May 9, 2014 · 7:00 PM
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Combine Roman Polanski and the New American Cinema with Film Noir, mix in the brilliance of Faye Dunaway, Jack Nicholson and John Huston, and you get "Chinatown." A depression-era Los Angeles gumshoe accidentally uncovers a plot by a shifty millionaire to steal vast swaths of farmland in the valleys surrounding LA and have the taxpayers of the city irrigate it.
"Gittes [Nicholson] becomes a man who just wants to get to the bottom of things. He’s tired of people’s lies. And where does he stand with Evelyn Mulwray, played by Dunaway as a cool, elegant woman who sometimes--especially when her father is mentioned -- seems fragile as china? First he’s deceived by the fake Evelyn Mulwray, and then by the real one. Then he thinks he loves her. Then he thinks he’s deceived again. Then he thinks she’s hiding her husband’s mistress. Then she says it’s her sister. Then she says it’s her daughter. He doesn’t like being jerked around.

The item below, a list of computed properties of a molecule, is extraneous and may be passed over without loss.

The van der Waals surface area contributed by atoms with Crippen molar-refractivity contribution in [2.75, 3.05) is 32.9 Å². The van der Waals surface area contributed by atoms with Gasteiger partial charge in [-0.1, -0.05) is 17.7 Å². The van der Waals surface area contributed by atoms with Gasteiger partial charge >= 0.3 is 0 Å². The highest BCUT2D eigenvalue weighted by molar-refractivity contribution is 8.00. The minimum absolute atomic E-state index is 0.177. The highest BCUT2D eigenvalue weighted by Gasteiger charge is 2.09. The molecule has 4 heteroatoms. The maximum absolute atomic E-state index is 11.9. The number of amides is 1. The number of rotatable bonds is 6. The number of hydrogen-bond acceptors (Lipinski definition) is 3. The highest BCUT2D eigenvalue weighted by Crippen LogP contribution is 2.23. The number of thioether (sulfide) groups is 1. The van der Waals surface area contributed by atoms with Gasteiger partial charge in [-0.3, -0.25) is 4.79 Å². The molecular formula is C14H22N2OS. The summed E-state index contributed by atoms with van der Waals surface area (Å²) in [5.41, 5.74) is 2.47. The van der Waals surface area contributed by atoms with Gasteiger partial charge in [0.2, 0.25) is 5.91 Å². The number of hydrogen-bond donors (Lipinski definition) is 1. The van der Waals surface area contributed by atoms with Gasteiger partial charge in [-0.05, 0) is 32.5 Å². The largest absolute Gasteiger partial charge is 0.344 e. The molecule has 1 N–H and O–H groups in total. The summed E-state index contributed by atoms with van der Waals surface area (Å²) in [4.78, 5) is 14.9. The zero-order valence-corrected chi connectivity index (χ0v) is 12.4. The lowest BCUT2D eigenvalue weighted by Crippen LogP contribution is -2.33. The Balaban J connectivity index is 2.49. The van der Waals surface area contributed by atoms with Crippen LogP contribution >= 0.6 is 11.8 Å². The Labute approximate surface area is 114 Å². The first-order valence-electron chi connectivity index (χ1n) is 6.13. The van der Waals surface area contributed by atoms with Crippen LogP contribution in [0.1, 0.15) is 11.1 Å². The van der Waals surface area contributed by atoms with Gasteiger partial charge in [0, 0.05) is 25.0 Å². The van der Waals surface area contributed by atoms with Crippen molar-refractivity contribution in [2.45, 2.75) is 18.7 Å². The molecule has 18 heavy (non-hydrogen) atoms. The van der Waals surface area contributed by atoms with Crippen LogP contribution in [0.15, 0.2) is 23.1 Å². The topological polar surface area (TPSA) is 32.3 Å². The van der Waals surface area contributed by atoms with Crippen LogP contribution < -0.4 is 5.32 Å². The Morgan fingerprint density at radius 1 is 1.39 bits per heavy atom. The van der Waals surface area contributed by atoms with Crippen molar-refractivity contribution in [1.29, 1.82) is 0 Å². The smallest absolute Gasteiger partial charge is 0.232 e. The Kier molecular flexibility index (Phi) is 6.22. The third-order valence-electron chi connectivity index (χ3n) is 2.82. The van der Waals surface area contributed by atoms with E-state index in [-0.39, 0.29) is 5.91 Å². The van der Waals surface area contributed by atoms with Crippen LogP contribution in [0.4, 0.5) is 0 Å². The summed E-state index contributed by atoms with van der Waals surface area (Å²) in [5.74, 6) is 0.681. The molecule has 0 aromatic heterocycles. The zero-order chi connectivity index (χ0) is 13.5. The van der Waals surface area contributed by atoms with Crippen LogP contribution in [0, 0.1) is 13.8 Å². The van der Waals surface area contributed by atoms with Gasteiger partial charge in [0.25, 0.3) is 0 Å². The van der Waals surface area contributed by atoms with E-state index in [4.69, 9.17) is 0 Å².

Her father the millionaire is played by Huston with treacly charm and mean little eyes. There is a luncheon where he serves Gittes a fish with the head still on, the eyes regarding the man about to eat it. 'Just as long as you don’t serve the chicken that way,' Gittes says. In life and on the screen, Huston (who directed 'The Maltese Falcon') could turn on disarming charm by admitting to his failings: 'Of course I’m respectable. I’m old. Politicians, ugly buildings and whores all get respectable if they last long enough.'"
You get the idea.
Read the rest of Roger Ebert's review here: http://www.rogerebert.com/reviews/great-movie-chinatown-1974
Watch the trailer here: